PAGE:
Critics complain about plans to help real estate foreclosure victims
During the rising real estate market, lenders provided mortgages to poorer credit risks. The so-called "subprime" lending market ran more than $600 billion last year alone. Investors snapped up subprime mortgages bundled into so-called collateralized debt obligations.
Unfortunately, the real estate slowdown has "turned subprime lending into subprime returns," explained Uhler. Homeowners are losing their homes, lenders are going under, and investors are losing money.
"When the subprime lenders were making a bundle during the red hot market, did they offer to share their profits with taxpayers? Of course not. But now that things have turned ugly for them, they want taxpayers to bail them out."
Massachusetts Gov. Deval Patrick has proposed a new $250 million fund to refinance bad mortgages. He would use money from Fannie Mae, the national mortgage agency backed by the federal government, and the Massachusetts Housing Finance Agency. New York Mortgage Agency officials are planning a $100 million program. A similar proposal is being considered in Pennsylvania.
Legislation before Congress would allow the Federal Housing Administration to offer 40-year-loans to bail out overstretched homeowners. The Federal Reserve is also being pushed to drive down interest rates.
"These initiatives are all bad policy," observed Uhler. "Attempting to protect borrowers, lenders, and investors from their own folly would make us all worse off."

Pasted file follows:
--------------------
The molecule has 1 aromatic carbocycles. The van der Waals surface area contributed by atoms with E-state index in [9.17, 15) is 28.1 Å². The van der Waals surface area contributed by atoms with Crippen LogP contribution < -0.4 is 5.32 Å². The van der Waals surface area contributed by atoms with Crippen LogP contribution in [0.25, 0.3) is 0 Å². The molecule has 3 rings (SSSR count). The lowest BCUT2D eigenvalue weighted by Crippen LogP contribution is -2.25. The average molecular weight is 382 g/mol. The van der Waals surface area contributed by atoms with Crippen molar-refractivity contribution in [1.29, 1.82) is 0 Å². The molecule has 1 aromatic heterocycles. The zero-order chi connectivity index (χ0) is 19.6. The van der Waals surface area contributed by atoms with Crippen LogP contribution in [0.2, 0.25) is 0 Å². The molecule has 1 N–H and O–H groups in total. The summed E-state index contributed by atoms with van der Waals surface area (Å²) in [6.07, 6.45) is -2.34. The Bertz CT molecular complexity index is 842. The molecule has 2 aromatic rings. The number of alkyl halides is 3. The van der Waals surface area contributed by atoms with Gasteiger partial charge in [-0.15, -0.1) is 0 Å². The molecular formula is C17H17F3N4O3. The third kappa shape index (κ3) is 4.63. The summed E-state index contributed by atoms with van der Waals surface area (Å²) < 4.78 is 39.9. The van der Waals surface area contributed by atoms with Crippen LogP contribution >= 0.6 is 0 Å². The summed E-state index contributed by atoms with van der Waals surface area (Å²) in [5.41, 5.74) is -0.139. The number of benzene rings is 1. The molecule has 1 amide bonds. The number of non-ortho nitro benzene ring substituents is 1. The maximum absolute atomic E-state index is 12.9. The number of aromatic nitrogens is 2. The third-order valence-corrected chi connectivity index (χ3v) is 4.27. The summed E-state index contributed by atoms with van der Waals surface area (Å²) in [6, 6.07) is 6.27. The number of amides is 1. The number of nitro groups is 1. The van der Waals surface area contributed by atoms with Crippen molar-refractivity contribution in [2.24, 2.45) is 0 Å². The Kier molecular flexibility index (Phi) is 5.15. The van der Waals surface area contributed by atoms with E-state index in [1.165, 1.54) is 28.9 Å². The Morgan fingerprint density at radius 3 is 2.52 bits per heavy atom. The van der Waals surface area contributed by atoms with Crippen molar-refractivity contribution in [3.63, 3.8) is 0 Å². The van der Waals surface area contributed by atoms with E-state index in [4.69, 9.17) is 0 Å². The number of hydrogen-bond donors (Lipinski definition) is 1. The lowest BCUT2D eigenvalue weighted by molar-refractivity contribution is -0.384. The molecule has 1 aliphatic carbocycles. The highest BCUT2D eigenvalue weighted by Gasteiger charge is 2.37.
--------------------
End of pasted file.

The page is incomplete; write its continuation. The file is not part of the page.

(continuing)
Uhler added that in 2007, the American people didn't stop working for government until July 11, known as Cost of Government Day. "Sticking taxpayers with the subprime bill would make us all work even longer for government, while at the same time responsible homeowners also would suffer."
Uhler also noted that only 1 in 20 homeowners has a subprime loan. "The rest of us would be paying for a few people's mistakes, and diverting good money to bad borrowers means fewer loans would be available for good credit risks."
Manipulating interest rates also risks spurring inflation, and, "A bailout would set an awful precedent," Uhler added. Market adjustments are painful but powerful. The message is simple: Watch what you are doing.
"Every time politicians bail out an industry, they encourage more people to be more irresponsible in the future," Uhler warned. Nor would future problems be confined to the housing market. "The breakdown of the subprime lending market will be expensive, whatever we do. But we shouldn't make the situation worse by sticking taxpayers with the problem," he said.